I don’t have a lot in common with pirates. Sure, I’ve heave-hoed with the best of them whilst crewing a tall ship, and once made a jolly roger for my canoe, but I’ve always been too much of a landlubber to give the profession any serious thought. Besides, I’m the sort of girl that giggles at the mention of poop deck and have it on good authority that my cries of avast me hearties fall far short of conviction. Despite this however I have perhaps found a soul mate in none other than Captain Jack Sparrow of Pirates of the Caribbean fame. It seems it isn’t just me who often asks…
Why is the rum always gone?
I’m not really a drinker, but if there’s a tour on offer that involves either red wine or rum, then I’m at the front of the queue! I’d probably be called a scallywag for suggesting that our visit to Mauritius was based purely on the fact we could visit the Rhumerie de Chamarel, but considering we didn’t go for the beaches it’s probably not far off the mark!
Rhumerie de Chamarel
Tucked away in a lush valley in the south-west of Mauritius, La Rhumerie de Chamarel is surrounded by vast sugar cane plantations, floral blooms and exotic fruits. The local area is a tropical inland paradise and home to the famous Seven Coloured Earths and the fairy-tale Chamarel Waterfall, both of which are not far from the Rhumerie. All three can be done in a day, and what better way to finish than with a drop or rum. Or eight!
We joined one of the Rhumerie’s tasting tours, and as we followed our delightful giggly guide around the distillery (I think she’d been sampling some of their own wares) hubbie and I discovered all the different processes involved in turning sugar cane into rum. This is where I could admit I didn’t even know rum was made from sugar cane but that would be far too embarrassing!
The pleasant climate in Mauritius is perfect for growing, and the fertile valleys surrounding the Rhumerie de Chamarel are cloaked in fields of sugar cane, which is freshly picked at dawn each day for harvesting at the distillery. Earlier this year in Laos hubbie and I crushed sugar cane by hand to drink the pure sweet juice, one of the most refreshing drinks ever, but I didn’t realise it could go one stage further and be turned into rum! The fermentation of the cane is a lengthy process and apparently is used for just 5% of the world’s entire rum production. All the distilled rum is stored in stainless steel vats for at least six months to mature (I’d be hopeless at that…far too impatient to wait that long!).
Everyone loves green credentials and a bit of sustainability, so you’ll be pleased to hear that there is no waste at the distillery. Our guide showed us that the bagasse (the fibrous residue left over after the juice has been extracted) is converted into energy, and ash from the flumes is used a fertilizer on the fields. Even the gardens are watered from the steam produced by the factory.
The whole place was alive with the fragrance of flowers, tones of fruity liquors and an overly sweet haze hanging in the air from the sugar cane crushing. My nose didn’t know what had hit it!
The tour took around forty minutes and ended in the much anticipated tasting parlour, full of visitors in varying states of sobriety. Poor hubbie had volunteered to drive so guess who had to do most of the research! It’s tough work.
The tasting stations were set up on gorgeously tactile wooden benches, and with the guide (a different one but just as giggly!) being rather liberal with her measures, we got on with the job of testing the end result. There were eight types of rums and liqueurs, each very different but equally potent. Some of it was enough to burn off your eyebrows (double distilled rum at 44% I’m talking about you!) whilst others were surprisingly moreish. I loved the vanilla rum liqueur, made from natural vanilla pods and pure cane juice. That was only 35% so much more suited to a lightweight like me! Hmmm.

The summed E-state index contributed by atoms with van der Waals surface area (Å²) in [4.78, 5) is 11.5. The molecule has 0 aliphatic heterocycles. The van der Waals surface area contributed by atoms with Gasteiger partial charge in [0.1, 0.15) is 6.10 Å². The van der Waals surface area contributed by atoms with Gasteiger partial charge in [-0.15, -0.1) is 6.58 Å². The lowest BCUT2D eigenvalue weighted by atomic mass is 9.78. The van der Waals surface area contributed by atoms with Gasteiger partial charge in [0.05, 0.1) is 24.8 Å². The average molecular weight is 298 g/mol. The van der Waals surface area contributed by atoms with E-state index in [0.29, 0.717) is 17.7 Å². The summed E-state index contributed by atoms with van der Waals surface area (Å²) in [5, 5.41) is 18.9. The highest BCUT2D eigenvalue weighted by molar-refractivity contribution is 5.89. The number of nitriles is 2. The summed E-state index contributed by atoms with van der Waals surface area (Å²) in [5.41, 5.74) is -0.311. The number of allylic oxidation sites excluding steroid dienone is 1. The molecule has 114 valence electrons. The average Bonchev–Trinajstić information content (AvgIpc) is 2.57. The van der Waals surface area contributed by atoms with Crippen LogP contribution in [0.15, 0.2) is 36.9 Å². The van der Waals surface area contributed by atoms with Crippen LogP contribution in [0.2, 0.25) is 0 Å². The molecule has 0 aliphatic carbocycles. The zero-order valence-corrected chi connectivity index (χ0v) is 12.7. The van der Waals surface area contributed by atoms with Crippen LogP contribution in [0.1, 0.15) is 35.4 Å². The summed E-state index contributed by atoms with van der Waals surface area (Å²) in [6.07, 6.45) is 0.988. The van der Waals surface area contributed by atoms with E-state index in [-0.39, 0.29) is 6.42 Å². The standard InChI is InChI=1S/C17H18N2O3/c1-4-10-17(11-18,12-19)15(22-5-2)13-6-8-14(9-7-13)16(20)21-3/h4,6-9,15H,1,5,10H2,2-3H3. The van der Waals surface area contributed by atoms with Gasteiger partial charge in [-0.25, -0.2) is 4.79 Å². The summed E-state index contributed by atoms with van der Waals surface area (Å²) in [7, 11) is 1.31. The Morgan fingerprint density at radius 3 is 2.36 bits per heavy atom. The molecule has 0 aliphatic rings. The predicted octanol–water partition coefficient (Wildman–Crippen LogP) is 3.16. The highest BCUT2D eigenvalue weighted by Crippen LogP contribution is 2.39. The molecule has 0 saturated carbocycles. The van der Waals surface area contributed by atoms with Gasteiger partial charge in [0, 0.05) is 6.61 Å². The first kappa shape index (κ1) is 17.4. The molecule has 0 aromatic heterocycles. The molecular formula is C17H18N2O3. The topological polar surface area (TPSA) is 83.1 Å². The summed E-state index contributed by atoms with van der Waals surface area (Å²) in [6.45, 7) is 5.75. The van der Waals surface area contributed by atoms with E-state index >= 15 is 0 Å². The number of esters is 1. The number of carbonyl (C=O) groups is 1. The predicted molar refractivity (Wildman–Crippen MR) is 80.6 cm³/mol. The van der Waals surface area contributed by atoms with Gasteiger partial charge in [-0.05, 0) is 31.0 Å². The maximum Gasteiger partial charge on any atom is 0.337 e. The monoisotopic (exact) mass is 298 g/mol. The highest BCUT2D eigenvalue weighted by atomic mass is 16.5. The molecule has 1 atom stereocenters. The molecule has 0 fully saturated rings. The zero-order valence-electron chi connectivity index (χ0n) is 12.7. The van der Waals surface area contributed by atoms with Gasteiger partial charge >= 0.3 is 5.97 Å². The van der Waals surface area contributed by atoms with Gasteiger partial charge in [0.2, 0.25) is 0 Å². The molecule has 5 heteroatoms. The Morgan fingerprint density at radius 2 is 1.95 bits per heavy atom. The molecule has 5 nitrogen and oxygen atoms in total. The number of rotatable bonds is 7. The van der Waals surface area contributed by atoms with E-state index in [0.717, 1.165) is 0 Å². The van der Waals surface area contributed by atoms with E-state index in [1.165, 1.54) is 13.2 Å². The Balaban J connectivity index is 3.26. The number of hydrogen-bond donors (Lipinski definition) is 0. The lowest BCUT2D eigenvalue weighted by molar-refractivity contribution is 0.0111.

Twenty minutes later I decided I had an answer for Captain Jack Sparrow.
This is why the rum is always gone…it’s blooming delicious!
After we’d drunk our fill we moved on to the last section of the tour – the sweet stuff. The Rhumerie also makes it’s own preserves, so we spent a happy few minutes licking spoonfuls of honeys and jams like little children, and getting just about as sticky!
After the tour we probably should have popped into the restaurant for a bite to soak up some of that rum, but hubbie had his eye on a hammock back at our lodge, and me? Well, being three sheets to the wind, I had some serious yo ho ho’s to practise. Savvy?
Of course I had to visit the boutique before leaving, and being indecisive (and slightly inebriated) I purchased sample bottles of ALL of the rums on offer. Hubbie rolled his eyes, knowing exactly whose suitcase they’d have to travel home in. I’d love to say a few months later they’re all gone, but I do conclude these things taste far better when you’re standing in the sun on a tropical island, surrounded by beauty with sweet flowery fragrances lingering on the breeze. It also helps when your guide’s idea of a ‘taste’ involves an entire shot glass of rum each time. So yes, I still have my entire rum collection.
All I can say is, come on over. This is where the party is at!
The Rhumerie is open between 9.30 and 5.30 Monday to Saturday.
You’ll need a few of your pieces of eight for the tour, it costs €11 per adult.
It does become busy with coach parties between mid-morning and mid afternoon so if you can’t face a tasting first thing after breakfast (where’s your dedication?), the best time is to come in the late afternoon when it is quieter. There were only 4 of us on our tour!
Don’t visit on an empty stomach!